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High food prices limit household purchasing power

  • Key Message Update
  • Guatemala
  • March 2022
High food prices limit household purchasing power

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  • Key Messages
  • Key Messages
    • Poor rural households will be classified in Stressed (IPC Phase 2) through June as they continue to adjust the quality and quantity of foods in their diet. As the lean season progresses, low income, atypical debt, and high food, transportation, and agricultural input costs will precipitate the use and intensification of negative coping strategies and will increase the number of households experiencing Crisis (IPC Phase 3) outcomes. Poor households in the eastern and western Dry Corridor and in the areas affected by storms Eta and Iota will face Crisis (IPC Phase 3) outcomes throughout the outlook period as, in addition to facing high food prices, they have neither savings nor sufficient income to avoid the use of negative coping strategies to cover their minimum food needs.

    • Although markets are well supplied with staple grains, prices are continuing an upward trend. In February, the price of white maize increased by 29 percent compared to last year and 42 percent compared to the five-year average. In the first half of March in La Terminal market, the price of a quintal of white maize reached 200 GTQ (around 26 USD), the highest price registered since 2013. In February, beans also increased compared to last year and the five-year average, by 18 percent and 38 percent, respectively.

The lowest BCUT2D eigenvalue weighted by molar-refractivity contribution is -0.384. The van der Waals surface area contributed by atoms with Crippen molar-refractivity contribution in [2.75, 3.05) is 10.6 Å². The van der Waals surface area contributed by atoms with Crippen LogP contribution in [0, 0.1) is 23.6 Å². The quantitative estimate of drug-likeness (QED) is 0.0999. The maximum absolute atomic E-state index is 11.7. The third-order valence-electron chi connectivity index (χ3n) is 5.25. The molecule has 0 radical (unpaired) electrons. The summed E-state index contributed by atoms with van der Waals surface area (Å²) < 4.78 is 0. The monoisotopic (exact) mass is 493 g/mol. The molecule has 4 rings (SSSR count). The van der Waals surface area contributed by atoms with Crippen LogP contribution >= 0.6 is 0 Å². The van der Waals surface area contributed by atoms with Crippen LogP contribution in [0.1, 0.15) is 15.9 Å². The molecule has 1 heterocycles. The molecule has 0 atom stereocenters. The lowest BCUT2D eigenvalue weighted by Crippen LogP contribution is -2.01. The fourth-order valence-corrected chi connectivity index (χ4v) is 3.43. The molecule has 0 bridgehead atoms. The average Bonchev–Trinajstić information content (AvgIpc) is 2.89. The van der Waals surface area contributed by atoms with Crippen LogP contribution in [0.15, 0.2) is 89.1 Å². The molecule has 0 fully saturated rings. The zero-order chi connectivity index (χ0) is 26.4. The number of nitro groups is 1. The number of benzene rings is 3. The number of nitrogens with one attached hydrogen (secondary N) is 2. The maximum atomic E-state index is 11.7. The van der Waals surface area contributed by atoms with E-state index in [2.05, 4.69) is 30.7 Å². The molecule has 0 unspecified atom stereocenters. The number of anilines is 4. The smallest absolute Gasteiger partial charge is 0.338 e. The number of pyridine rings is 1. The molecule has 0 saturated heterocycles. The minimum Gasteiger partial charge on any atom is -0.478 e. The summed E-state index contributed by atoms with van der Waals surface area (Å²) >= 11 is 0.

• In February, the price of regular gasoline increased by 36 percent, diesel rose by 48 percent, and propane gas, which is subsidized, still rose by 5 percent, compared to the previous year. Similarly, they showed positive variations of 59 percent, 91 percent, and 29 percent, respectively, compared to the five-year average. There were also increases in other high-consumption products, such as bread, oils, and sugar, which have experienced significant price increases in recent months. The prices of these products are expected to remain above those of 2021, restricting household purchasing power.

    • Starting in March, land preparation activities begin for the next agricultural production cycle. Meanwhile, in the higher altitude Western Highlands, residual moisture from recent cold fronts has allowed planting to begin. This year, farmers are facing high costs of fertilizers, which have been increasing since the end of 2021 and which, in February 2022, registered increases of more than 100 percent compared to last year, such as in the case of Urea. High agricultural input costs could be reflected in reduced usage of fertilizers and other inputs and/or reductions in cropped area, which would result in lower production and labor demand. 

    This Key Message Update provides a high-level analysis of current acute food insecurity conditions and any changes to FEWS NET's latest projection of acute food insecurity outcomes in the specified geography. Learn more here.

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